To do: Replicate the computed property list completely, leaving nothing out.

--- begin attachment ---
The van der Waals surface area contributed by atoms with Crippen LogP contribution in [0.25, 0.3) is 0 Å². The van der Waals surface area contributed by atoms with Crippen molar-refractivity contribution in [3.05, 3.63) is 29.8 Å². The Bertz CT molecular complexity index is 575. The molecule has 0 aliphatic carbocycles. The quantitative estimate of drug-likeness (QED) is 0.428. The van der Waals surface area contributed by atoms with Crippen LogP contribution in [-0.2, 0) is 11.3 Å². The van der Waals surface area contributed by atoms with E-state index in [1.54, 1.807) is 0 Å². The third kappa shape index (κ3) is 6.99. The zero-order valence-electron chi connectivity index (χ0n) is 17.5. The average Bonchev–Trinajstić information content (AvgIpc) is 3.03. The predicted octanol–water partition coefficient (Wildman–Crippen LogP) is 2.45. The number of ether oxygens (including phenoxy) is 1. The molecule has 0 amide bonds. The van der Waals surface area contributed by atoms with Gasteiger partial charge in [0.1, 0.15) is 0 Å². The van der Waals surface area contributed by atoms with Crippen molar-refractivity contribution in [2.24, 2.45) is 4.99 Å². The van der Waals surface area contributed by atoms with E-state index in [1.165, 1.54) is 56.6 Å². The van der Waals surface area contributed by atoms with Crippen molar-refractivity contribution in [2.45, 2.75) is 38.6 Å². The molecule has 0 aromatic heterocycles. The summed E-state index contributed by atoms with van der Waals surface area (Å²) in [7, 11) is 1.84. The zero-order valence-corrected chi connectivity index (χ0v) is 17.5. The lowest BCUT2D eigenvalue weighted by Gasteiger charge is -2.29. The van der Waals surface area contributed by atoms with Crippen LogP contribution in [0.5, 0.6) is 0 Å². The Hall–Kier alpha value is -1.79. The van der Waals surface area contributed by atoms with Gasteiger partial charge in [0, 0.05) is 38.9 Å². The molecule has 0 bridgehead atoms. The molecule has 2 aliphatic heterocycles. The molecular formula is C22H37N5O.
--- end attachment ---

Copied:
The van der Waals surface area contributed by atoms with Crippen LogP contribution in [0.25, 0.3) is 0 Å². The van der Waals surface area contributed by atoms with Crippen molar-refractivity contribution in [3.05, 3.63) is 29.8 Å². The Bertz CT molecular complexity index is 575. The molecule has 0 aliphatic carbocycles. The quantitative estimate of drug-likeness (QED) is 0.428. The van der Waals surface area contributed by atoms with Crippen LogP contribution in [-0.2, 0) is 11.3 Å². The van der Waals surface area contributed by atoms with E-state index in [1.54, 1.807) is 0 Å². The third kappa shape index (κ3) is 6.99. The zero-order valence-electron chi connectivity index (χ0n) is 17.5. The average Bonchev–Trinajstić information content (AvgIpc) is 3.03. The predicted octanol–water partition coefficient (Wildman–Crippen LogP) is 2.45. The number of ether oxygens (including phenoxy) is 1. The molecule has 0 amide bonds. The van der Waals surface area contributed by atoms with Gasteiger partial charge in [0.1, 0.15) is 0 Å². The van der Waals surface area contributed by atoms with Crippen molar-refractivity contribution in [2.24, 2.45) is 4.99 Å². The van der Waals surface area contributed by atoms with E-state index in [1.165, 1.54) is 56.6 Å². The van der Waals surface area contributed by atoms with Crippen molar-refractivity contribution in [2.45, 2.75) is 38.6 Å². The molecule has 0 aromatic heterocycles. The summed E-state index contributed by atoms with van der Waals surface area (Å²) in [7, 11) is 1.84. The zero-order valence-corrected chi connectivity index (χ0v) is 17.5. The lowest BCUT2D eigenvalue weighted by Gasteiger charge is -2.29. The van der Waals surface area contributed by atoms with Crippen LogP contribution in [0.5, 0.6) is 0 Å². The Hall–Kier alpha value is -1.79. The van der Waals surface area contributed by atoms with Gasteiger partial charge in [0, 0.05) is 38.9 Å². The molecule has 0 bridgehead atoms. The molecule has 2 aliphatic heterocycles. The molecular formula is C22H37N5O.